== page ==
Well - whatever the diplomatic equivalent...
Greece's new government should stop asking for more help and instead move quickly to enact reform measures agreed to in return for previous bailouts from its European partners, German Finance Minister Wolfgang Schaeuble said on Sunday.
Schaeuble told Bild am Sonntag in unusually blunt language that Greece has forfeited much of Europe's trust during the sovereign debt crisis, as reflected in an opinion poll covering the euro zone's four biggest nations and published in the paper.
"The most important task facing new prime minister (Antonis) Samaras is to enact the program agreed upon quickly and without further delay instead of asking how much more others can do for Greece," said Schaeuble, a close ally of Chancellor Angela Merkel and Europe's most powerful finance minister.
Greece's new three-party coalition government said on Thursday it would renegotiate the terms of the 130-billion-euro bailout deal that is helping the country avoid bankruptcy.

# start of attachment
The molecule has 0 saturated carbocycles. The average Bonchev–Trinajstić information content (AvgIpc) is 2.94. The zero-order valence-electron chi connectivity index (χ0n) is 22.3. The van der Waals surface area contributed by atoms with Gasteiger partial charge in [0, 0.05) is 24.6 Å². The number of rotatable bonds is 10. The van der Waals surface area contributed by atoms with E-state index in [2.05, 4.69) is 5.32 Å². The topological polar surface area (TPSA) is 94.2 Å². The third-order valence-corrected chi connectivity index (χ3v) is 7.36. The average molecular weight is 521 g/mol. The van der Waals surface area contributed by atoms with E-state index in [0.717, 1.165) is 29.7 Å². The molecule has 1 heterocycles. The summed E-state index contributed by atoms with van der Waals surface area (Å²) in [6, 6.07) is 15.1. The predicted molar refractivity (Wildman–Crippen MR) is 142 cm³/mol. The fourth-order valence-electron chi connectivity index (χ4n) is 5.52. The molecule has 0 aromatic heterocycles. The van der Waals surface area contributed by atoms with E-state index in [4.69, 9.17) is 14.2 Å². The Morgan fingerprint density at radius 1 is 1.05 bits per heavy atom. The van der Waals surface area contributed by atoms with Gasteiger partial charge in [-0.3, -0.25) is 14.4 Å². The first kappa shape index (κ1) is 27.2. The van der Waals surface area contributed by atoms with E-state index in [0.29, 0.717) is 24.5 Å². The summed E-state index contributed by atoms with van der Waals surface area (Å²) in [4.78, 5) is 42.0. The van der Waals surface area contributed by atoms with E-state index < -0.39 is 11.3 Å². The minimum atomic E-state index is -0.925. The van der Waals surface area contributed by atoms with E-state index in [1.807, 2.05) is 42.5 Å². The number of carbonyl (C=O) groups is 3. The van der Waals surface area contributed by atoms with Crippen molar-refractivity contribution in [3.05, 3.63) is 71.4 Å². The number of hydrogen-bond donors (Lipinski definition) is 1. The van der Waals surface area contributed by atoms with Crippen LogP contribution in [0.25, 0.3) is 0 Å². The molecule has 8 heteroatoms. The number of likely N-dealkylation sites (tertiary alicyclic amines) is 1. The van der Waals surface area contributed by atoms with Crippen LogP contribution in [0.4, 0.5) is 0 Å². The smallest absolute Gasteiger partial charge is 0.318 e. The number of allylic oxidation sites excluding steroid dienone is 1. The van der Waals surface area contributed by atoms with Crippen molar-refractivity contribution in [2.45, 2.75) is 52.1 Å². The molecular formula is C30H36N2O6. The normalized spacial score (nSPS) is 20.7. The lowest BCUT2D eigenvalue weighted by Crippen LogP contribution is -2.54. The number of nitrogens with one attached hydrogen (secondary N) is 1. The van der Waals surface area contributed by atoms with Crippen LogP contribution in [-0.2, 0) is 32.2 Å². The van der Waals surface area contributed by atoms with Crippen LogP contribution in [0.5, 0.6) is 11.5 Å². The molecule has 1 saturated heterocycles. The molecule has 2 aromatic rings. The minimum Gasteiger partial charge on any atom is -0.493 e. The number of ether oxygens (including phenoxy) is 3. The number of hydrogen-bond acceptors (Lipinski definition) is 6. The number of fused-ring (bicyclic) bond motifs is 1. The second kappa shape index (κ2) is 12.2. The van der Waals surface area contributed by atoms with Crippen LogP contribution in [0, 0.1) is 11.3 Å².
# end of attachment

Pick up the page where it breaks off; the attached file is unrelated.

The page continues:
The coalition's platform particularly challenges euro zone paymaster Germany, which has offered to adjust the lifeline's terms to make up for time lost as a result of two Greek elections since May, but refuses to revise it radically.
Greece wants a two-year extension to the 2014 deadline for it to cut its budget deficit to 2.1 percent of national economic output, from 9.3 percent in 2011. The extension would require an extra 16 to 20 billion euros in foreign funding.
"The ball is now in Greece's court," said Schaeuble. "It's in their hands to win back the confidence of the people of Europe. They're only going to accomplish that with concrete actions and deeds."
The poll of 4,000 people in Germany, France, Spain and Italy showed 78 percent of Germans and 65 percent of French people wanted Greece to leave the euro zone, with 51 percent in Spain and 49 percent in Italy also backing a Greek exit.
If Greece doesn't get the extension there will be a lot of angry Greeks. One of the big issues late in the campaign was the generous bail out terms for Spanish banks that many Greek people saw as Germany setting a double standard for Greece. If Samaras can't get Merkel to renegotiate, the fall out will be severe. He may even lose a coalition partner over such a debacle.
Greece will be on a very short leash when it comes to their austerity program. One gets the feeling that Germany especially might be just looking for an excuse to cast Greece adrift from the euro and let them all hang. Greece fails to realize this at their peril.